Wikileaks’ founder Julian Assange released on conditional bail

WikiLeaks founder Julian Assange, has been freed on bail “with conditions” by a British court after he was arrested in Britain on allegations of sexual misconduct by Swedish authorities.

Judge Howard Riddle has granted him bail with conditions until the next hearing scheduled for January 11.

The 39-year-old Australian, whose whistle-blowing website has risen to prominence since leaking sensitive cables between governments, related agencies and embassies, has incurred the fury of U.S. diplomats, some of whom including the ever-green Sarah Palin and Hilary Clinton, have publicly called for his assassination.

Of course Palin could be confused, after all she has a lot on her mind and is very busy helping America in their aid with “North Korean allies”.

The wikileaks website published a treasure trove of articles, numbering around 250,000 in total, with more “nuclear devices” being kept as insurance should anything untoward happen to Assange.

The women in question were both volunteers at Wikileaks in Sweden, and have been victims of hate campaigns and even death threats by Assange’s supporters, who have gone too far in their efforts to combat what many believe to be a CIA smear campaign against the Wikileaks founder.

Their right to anonymity has also been destroyed by bloggers and back-street journalists, forcing them into protective custody.

The allegations first came about in August after one of the women tried to contact Assange after a sexual encounter, suggesting he have a sexual health check when it turned out that she was carrying an STD.

She spoke to another woman who was involved in arranging the conference where she first met Assange, and after discussions they both realised they had similar experiences with the journalist and that in both instances he had been over zealous in his approaches.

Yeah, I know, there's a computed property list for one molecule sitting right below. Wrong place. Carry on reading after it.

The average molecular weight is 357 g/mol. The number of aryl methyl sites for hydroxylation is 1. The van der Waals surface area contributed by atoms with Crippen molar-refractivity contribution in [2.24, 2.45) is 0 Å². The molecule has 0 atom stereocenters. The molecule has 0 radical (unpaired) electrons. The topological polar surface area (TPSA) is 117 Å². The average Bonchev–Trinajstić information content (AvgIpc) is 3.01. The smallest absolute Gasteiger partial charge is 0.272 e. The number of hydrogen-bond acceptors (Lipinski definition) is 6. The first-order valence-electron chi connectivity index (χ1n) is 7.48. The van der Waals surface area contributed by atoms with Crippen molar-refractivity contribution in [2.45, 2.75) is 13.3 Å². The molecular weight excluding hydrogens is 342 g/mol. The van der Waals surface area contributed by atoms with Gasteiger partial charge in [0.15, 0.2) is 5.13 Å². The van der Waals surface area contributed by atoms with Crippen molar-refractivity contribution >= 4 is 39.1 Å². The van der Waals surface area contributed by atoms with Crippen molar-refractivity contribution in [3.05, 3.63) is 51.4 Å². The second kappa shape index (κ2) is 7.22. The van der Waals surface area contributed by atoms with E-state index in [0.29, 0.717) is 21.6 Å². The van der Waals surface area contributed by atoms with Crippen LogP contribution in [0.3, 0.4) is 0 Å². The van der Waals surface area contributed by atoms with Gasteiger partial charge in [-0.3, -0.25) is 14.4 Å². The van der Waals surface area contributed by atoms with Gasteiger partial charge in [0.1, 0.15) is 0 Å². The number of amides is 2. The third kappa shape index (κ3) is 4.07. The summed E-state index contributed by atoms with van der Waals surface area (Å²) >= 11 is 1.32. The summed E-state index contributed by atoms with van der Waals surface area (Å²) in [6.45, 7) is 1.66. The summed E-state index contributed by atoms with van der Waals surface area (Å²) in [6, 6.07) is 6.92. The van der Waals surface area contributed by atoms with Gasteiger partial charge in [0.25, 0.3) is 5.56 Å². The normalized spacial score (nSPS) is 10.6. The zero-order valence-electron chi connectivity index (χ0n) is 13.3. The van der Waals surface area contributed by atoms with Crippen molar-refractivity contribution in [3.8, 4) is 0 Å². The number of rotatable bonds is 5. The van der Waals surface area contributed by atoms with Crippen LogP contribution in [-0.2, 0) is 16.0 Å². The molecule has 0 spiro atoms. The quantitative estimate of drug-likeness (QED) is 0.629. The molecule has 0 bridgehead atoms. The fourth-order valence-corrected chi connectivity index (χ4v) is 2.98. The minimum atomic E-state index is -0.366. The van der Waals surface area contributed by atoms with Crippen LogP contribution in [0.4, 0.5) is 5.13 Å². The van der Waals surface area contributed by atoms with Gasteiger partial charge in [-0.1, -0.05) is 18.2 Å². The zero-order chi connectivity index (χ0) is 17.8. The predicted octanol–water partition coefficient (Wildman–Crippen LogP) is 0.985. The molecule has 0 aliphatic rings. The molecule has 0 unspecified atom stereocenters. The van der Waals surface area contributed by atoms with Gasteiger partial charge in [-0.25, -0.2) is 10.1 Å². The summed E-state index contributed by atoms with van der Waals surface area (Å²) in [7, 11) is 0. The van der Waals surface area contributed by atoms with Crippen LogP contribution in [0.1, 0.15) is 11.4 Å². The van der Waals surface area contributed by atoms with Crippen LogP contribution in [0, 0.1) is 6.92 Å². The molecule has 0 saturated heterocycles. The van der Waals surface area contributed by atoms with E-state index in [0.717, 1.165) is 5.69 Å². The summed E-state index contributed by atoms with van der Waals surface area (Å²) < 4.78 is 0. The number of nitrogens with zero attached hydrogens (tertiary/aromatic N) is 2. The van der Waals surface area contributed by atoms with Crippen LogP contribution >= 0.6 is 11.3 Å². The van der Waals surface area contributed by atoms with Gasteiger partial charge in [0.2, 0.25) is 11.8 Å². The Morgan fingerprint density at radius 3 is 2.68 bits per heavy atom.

Whether the allegations are genuine or a political smear campaign remains to be seen and both sides have reasonably solid cases. So often the women are blamed in rape cases as they are so hard to prove, and the line between consensual intercourse and forced sex is incredibly hazy.

Many questions hang over the validity of the women’s claims as they had apparently never met each other before the allegations were filed, this some believe is a smoking gun.

The other side of the argument is that Assange took advantage of the women by having them as volunteers in the first place, and that because of his elevation to “hero” status, many find it inconceivable that the former hacker could be capable of such heinous actions.

The laws in Sweden are different from most other countries and rape is broken down into three severities; Assange’s case being the “lowest” level.

Assange vehemently denies the allegations and is fighting attempts by Swedish authorities to extradite him, but wherever the horses come to rest on this media driven carousel, his own epigram will triumph – the truth will always win.

Is Assange the victim of a smear or are these women really the victims? Let us know your thougts by leaving a comment.

Recent politicking includes Alex James website gagging, Jesse Ventura, Ronald Reagan’s legacy, celebs call for Sanikeh Ashtiani to be freed and George W. Bush condones waterboarding.

images: riverdaughter.wordpress.com, commons.wikimedia.org

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